Because our life is made up of days. Days like today.
The poet Heraclitus said that “one day is equal to every day.” By that he meant that every day is the same length, comprised of the same amount of hours, the same sunup and sundown. Yet, he also meant it in the sense that philosophers have always meant that same idea — that if you can get one day right, you have a shot at getting your life right (and that you should try to get today right, because tomorrow is no guarantee). Or as my friend Aubrey Marcus put it wonderfully in the title of his new book, Own the Day, Own Your Life.
Some are easier than others, but each one matters.
[*] Prepare For The Hours Ahead — Each morning you should prepare, plan and meditate on how you aim to act that day. Don’t wing it. Don’t be reactionary. Have a plan. Marcus Aurelius rose in the morning and did his journaling — preparing himself for what he was likely to face in the hours ahead. He thought about the people he was likely to face, difficulties he might encounter (premeditatio malorum), and what he knew about how to respond. The morning is the perfect time to journal and to use the pages in that journal to set yourself up for a successful day. Remember: If you do the tough planning in the morning, nothing can happen during the day contrary to your expectation or too tough for you to handle.
[*] Go For a Walk — For centuries, thinkers have walked many miles a day because they had to, because they were bored, because they wanted to escape the putrid cities they lived in, because they wanted to get their blood flowing. In the process they discovered an important side effect: It cleared their minds and helped them make better work. As Nietzsche would later say: “It is only ideas gained from walking that have any worth.” You should go for a walk every single day not only for exercise but for the philosophical and psychological benefits. Experience nature. Experience the quiet of the world around you. Take a break. If you’re too busy, multitask: Take a walking meeting. Do your phone call on the move around the parking lot. Get out of doors and move.
[*] Do The Deep Work — So much of our day is spent at the surface. Skimming this and that. Vaguely paying attention to this conversation or that one. This is not what we were put here for. You must make time — preferably an hour or more a day — for what Cal Newport calls the “deep work.” The type of intense concentration and cognitive focus where real progress is made — on whatever it is that we happen to do, be it writing or thinking or designing or creating. Elite work takes deep work. The amount of deep work you get done is on you. It starts by closing your browser (after you finish reading me, of course) and getting to it. If you don’t make time for this — if it’s not a box you check every day — it won’t happen.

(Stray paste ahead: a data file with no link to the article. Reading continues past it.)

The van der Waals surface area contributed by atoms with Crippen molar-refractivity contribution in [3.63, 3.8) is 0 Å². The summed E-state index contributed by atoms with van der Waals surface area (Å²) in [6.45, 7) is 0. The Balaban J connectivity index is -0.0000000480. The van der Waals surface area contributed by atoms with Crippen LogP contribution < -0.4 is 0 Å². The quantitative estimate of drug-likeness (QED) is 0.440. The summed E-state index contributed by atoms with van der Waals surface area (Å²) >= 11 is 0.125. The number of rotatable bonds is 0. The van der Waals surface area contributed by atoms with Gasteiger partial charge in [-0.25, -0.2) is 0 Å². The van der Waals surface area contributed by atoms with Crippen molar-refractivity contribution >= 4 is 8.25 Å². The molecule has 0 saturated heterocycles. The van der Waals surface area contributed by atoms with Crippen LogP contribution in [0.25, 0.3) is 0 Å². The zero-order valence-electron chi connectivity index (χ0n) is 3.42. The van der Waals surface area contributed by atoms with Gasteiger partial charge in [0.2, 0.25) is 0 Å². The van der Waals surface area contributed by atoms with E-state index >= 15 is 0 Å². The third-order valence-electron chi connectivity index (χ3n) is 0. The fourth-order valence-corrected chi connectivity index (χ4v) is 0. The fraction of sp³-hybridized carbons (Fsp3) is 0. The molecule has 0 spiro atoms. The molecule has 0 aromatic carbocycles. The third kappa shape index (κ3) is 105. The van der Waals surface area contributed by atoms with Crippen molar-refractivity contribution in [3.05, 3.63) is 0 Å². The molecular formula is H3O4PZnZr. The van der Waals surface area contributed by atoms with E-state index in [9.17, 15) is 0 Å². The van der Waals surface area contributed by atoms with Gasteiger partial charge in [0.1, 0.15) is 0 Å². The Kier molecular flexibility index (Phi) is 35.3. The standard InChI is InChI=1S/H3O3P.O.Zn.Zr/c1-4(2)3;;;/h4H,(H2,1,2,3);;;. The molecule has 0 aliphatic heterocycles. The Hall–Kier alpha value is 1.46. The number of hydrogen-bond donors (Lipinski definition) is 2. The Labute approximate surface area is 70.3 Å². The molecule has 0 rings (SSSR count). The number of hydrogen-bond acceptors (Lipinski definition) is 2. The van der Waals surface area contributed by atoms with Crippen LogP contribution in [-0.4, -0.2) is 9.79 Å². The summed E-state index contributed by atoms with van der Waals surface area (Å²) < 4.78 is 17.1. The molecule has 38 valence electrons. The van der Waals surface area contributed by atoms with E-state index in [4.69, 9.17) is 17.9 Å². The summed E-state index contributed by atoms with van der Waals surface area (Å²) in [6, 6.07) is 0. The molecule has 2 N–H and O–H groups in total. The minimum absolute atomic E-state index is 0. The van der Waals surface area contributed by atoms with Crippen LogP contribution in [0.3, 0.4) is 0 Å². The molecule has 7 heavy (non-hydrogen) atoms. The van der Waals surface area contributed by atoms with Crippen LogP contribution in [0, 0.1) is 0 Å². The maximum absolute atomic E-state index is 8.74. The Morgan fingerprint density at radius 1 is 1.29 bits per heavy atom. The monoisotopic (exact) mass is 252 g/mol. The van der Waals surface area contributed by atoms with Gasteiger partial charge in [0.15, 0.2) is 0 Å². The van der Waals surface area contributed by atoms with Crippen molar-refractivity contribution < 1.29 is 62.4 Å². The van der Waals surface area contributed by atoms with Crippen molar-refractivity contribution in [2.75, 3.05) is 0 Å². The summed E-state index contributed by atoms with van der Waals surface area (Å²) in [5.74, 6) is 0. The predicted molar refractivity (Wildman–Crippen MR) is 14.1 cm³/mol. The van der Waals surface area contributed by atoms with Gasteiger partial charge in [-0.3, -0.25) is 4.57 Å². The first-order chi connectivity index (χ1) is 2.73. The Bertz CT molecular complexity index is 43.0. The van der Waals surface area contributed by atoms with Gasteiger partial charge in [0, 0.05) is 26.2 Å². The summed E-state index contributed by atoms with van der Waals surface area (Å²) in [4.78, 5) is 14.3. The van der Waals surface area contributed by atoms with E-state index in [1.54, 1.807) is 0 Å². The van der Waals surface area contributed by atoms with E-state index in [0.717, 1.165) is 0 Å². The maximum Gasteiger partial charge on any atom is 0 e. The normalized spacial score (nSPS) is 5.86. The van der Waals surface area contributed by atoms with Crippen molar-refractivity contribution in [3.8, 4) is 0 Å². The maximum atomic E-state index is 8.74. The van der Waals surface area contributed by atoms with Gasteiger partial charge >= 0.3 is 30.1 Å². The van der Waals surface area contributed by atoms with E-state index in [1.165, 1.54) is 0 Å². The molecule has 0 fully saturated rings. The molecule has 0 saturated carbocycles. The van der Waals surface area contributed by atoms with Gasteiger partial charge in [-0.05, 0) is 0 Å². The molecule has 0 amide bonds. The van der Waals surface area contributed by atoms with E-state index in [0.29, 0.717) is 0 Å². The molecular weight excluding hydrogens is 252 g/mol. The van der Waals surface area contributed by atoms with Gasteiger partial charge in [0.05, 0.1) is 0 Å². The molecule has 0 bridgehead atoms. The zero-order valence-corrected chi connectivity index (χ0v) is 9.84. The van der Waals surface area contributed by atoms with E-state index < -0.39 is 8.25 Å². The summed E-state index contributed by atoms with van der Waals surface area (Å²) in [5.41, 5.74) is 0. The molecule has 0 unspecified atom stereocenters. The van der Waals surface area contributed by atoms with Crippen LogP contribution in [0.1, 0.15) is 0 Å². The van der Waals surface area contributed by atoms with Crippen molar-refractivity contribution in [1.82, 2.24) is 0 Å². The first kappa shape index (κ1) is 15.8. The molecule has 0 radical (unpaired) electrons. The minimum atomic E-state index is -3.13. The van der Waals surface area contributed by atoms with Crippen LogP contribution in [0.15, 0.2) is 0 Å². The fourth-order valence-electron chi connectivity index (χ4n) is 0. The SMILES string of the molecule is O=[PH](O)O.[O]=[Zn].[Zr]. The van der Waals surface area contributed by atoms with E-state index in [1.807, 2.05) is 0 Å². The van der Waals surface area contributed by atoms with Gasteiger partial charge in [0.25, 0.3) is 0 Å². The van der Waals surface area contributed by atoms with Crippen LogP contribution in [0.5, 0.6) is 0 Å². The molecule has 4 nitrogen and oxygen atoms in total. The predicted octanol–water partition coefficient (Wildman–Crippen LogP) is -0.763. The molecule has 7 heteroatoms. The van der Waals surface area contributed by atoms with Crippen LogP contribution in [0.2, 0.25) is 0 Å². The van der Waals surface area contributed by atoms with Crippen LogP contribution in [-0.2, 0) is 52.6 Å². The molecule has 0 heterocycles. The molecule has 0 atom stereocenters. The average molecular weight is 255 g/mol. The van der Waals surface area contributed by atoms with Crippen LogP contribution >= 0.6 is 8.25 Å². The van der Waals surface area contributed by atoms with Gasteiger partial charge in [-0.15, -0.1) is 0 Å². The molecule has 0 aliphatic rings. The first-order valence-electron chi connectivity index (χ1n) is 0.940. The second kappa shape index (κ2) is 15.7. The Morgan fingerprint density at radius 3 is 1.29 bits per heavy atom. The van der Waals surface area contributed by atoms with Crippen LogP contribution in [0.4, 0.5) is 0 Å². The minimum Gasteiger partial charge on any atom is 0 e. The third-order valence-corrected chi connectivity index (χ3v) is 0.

[*] Do A Kindness — The Boy Scouts motto was to do a good turn every day. Seneca wrote that “Wherever there is a human being, we have an opportunity for kindness.” Yes, even rude people. Even people you’re in competition with. As well as the people you love and are connected to. Your co-workers are a chance for kindness. Your spouse is a chance for kindness. The mailman is a chance for kindness. It will make you feel better to take advantage of that chance. It will make your day better if you do. It will make the world better if you do. Only a saint or a sage can fully meet every opportunity and every encounter with kindness. So don’t whip yourself if you can’t muster that. Start with one. Practice one kindness every day. See what happens.
[*] Read. Read. Read. — Pick up a book every day. Even for just a few pages. As Emerson says, every book is a quotation — of other books, of experience, of the humans and civilizations that came before it. How could you not expose yourself to this? And yes, you do have time! Meals, before bed, on the train, in the waiting room, even on your phone or desktop. Read a few pages, read a whole book, but make a real and unending commitment to reading. Because there is so much out there that you can benefit from: Biographies. Little-known gems. Life-changers. Philosophy. The classics. Self-improvement. Books about war. Fiction. Even marketing and business books. All of these will widen your perspective, help you with problems, give you inspiration and let you benefit from the accumulated wisdom and knowledge of the centuries.
[*] Find True Quiet — Every single day you should find a way to disconnect and unplug, even for a few minutes. I try to swim as often as I can, not only for the exercise but because nothing can get to me there. I don’t have my phone. There’s no noise. Just calmness and peace. Ask yourself: How often am I unreachable? The answer is: Not often enough. Build some of this time into your daily practice. You’ll be better for it. And the world will not notice, I promise.